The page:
I was recently listening to a speech by NYU moral psychologist Jonathan Haidt on the problem of free speech on US campuses. For those who don’t know who Haidt is, he is the author of The Righteous Mind, an excellent book that summarizes his moral foundations theory. The theory has it that morality is a multi-dimensional concept composed of care, fairness, loyalty, authority, sanctity, and liberty, which he theorizes all have some evolutionary origin. Left-wingers, by and large, have their moral fabric dominated by care and fairness, with much less importance attached to the other four. Right-wingers, however, hold a certain level of importance to all six dimensions, although less than left-wingers on the care and fairness front. When these morals clash, we have it why both sides fail to reconcile their difference, a good example being the burning of the flag which would trigger the right-winger’s loyalty foundation which is absent on a left-winger. Or homosexual marriage, which would trigger their sanctity foundation. In contrast, the support of welfare policies by the left is in line with their care and fairness foundations.
Haidt, however, is also well known on the internet for being one of the most vocal antagonists to radical progressives (disparagingly but not incorrectly called social justice warriors or SJWs) on US campuses. It’s not hard to see why: Haidt himself was embroiled in a major dispute with an oversensitive student who objected to a word used in a video shown in one of his classes. The ridiculously overblown situation can be read about in an open letter to the dean by the offended student, and do note the transcripts of the “homophobic” video as well as Haidt’s apology which seemed to look like he was in front of a student inquisition (complete with applause from the offended masses). In 2015 Haidt co-authored a widely read article on The Atlantic, titled “The Coddling of the American Mind” (it’s a long but recommended read), which explains the possible origins and the consequences of radical political correctness on campus. Continue reading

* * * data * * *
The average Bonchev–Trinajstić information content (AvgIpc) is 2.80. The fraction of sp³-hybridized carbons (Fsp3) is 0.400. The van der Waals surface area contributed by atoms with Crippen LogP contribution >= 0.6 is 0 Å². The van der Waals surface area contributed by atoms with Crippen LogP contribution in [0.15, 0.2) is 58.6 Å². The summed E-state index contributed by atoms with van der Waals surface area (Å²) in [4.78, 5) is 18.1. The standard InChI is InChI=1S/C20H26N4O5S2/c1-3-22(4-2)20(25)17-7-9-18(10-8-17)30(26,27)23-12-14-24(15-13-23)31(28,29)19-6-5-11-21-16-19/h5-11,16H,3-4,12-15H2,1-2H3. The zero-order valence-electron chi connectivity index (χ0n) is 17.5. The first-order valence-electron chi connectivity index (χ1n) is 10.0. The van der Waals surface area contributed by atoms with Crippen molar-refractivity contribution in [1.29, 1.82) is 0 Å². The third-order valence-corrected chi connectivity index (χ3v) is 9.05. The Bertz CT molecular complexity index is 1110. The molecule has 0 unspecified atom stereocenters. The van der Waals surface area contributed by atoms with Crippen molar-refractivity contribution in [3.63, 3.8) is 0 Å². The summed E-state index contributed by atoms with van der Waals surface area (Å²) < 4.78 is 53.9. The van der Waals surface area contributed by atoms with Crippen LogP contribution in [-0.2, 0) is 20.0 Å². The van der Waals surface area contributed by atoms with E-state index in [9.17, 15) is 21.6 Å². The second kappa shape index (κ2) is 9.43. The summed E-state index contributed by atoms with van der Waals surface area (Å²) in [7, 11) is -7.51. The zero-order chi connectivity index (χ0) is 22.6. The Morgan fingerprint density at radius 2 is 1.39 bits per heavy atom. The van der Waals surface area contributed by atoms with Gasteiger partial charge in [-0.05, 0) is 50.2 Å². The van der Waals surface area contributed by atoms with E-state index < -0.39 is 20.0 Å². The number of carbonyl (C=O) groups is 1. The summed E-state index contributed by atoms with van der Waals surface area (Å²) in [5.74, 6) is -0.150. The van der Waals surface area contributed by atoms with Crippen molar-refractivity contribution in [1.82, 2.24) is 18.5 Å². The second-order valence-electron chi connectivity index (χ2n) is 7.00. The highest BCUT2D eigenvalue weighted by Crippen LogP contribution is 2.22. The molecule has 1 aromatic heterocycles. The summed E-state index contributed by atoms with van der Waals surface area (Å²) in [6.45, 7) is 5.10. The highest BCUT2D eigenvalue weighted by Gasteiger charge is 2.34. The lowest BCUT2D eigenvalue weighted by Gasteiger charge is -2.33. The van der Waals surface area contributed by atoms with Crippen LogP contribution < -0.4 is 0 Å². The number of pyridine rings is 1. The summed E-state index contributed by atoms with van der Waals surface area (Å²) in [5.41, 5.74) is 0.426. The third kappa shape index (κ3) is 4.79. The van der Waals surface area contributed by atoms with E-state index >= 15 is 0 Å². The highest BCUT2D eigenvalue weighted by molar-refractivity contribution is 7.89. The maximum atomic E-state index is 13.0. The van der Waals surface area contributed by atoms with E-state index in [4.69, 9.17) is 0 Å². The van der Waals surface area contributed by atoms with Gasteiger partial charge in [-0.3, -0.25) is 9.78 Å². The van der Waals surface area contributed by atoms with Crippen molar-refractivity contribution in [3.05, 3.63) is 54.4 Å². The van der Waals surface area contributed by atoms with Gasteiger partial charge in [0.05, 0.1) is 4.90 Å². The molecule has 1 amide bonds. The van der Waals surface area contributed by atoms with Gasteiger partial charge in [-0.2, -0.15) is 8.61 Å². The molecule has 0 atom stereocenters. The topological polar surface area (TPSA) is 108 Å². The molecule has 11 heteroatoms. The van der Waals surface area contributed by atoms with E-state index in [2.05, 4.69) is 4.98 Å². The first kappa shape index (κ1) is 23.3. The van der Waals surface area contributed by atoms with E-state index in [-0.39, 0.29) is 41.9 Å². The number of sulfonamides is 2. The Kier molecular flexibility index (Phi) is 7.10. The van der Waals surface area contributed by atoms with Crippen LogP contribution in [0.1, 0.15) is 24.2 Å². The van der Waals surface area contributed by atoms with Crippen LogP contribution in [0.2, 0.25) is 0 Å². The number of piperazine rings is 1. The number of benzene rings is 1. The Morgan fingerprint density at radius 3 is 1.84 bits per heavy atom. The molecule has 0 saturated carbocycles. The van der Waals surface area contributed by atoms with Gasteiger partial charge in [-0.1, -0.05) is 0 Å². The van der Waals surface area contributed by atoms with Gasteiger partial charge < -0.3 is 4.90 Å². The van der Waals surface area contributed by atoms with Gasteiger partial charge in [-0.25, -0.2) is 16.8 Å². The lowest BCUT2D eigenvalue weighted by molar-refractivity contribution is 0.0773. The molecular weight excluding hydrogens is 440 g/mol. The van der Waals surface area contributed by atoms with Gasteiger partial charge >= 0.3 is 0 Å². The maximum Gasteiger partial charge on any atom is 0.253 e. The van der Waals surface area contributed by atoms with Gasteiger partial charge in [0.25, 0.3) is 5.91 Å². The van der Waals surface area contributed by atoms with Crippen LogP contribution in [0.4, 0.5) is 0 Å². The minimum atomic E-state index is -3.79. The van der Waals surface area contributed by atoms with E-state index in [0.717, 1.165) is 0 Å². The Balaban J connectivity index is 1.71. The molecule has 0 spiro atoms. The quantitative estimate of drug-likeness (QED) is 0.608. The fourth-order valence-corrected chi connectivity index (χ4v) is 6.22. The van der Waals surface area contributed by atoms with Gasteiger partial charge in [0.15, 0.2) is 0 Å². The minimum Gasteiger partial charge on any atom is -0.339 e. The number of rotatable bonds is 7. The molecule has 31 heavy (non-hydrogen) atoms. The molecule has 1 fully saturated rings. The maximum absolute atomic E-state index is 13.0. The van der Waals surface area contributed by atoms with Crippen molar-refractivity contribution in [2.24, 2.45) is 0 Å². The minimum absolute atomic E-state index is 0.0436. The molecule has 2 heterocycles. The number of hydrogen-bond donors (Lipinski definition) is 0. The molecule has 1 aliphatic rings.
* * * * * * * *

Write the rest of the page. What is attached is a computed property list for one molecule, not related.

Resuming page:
Few things have poisoned the mind of humankind more than the misguided belief that the pursuit of happiness is the overarching purpose of our existence. Worse still, we know this is not true and yet we desperately try to believe it, making our failure to be happy even harder to bear.
Before continuing, it is necessary to first define what happiness is. By most reliable accounts, happiness is a state of well-being where positive emotions dominate and there is a sense of satisfaction in one’s life. Contrary to most people’s Facebook and Instagram profiles would suggest, this should not be confused with the euphoric but fleeting moments of joy that most people experience on a semi-regular basis. Indeed, when one considers this distinction it becomes clear that true happiness really cannot be captured in a photo or in a statement, as it would be impossible to distinguish whether this reflects a state of mind or a temporary rush of joy. Which also means happiness can’t be faked. As everyone knows from *those people* on your Facebook or Instagram feeds who keep on shoving their supposedly amazing lives down everyone else’s throats, it’s almost a truism that the “happier” people are on social media the more likely they’re simply compensating for their inner misery or insecurity. Given that happiness can’t be detected and joy can be faked, most studies of happiness resort to measuring it through self-observation, which in turn complicates the comparison of happiness across countries even when using a less culturally-biased metric such as “life satisfaction”.
It is natural to assume that because happiness produces such a pleasure mental state that we should make it our life objective. This is actually one of the prime delusions of our species. Because when you analyze our main decisions in life, they are mainly geared towards one thing: control. Control over our lives, and control over the lives of others which have influence in our lives. This control is done to mitigate our primordial fear of uncertainty against the many threats we face to our lives and livelihoods. Take, for example, our natural proclivity (certainly in the more individualistic Western world) towards status-enhancing behavior. What is the point of status if not to elevate us to a more secure place in society? What is the point of money if not to give us more means to control our lives and our surroundings? It is telling that most people are aware of the (scientifically-backed) notion that money does not increase our happiness from the point beyond where our basic needs are satisfied. Despite this, they continue to seek more money even when this extra wealth may actually makes us more miserable. As one Harvard Business Review article summarized: Continue reading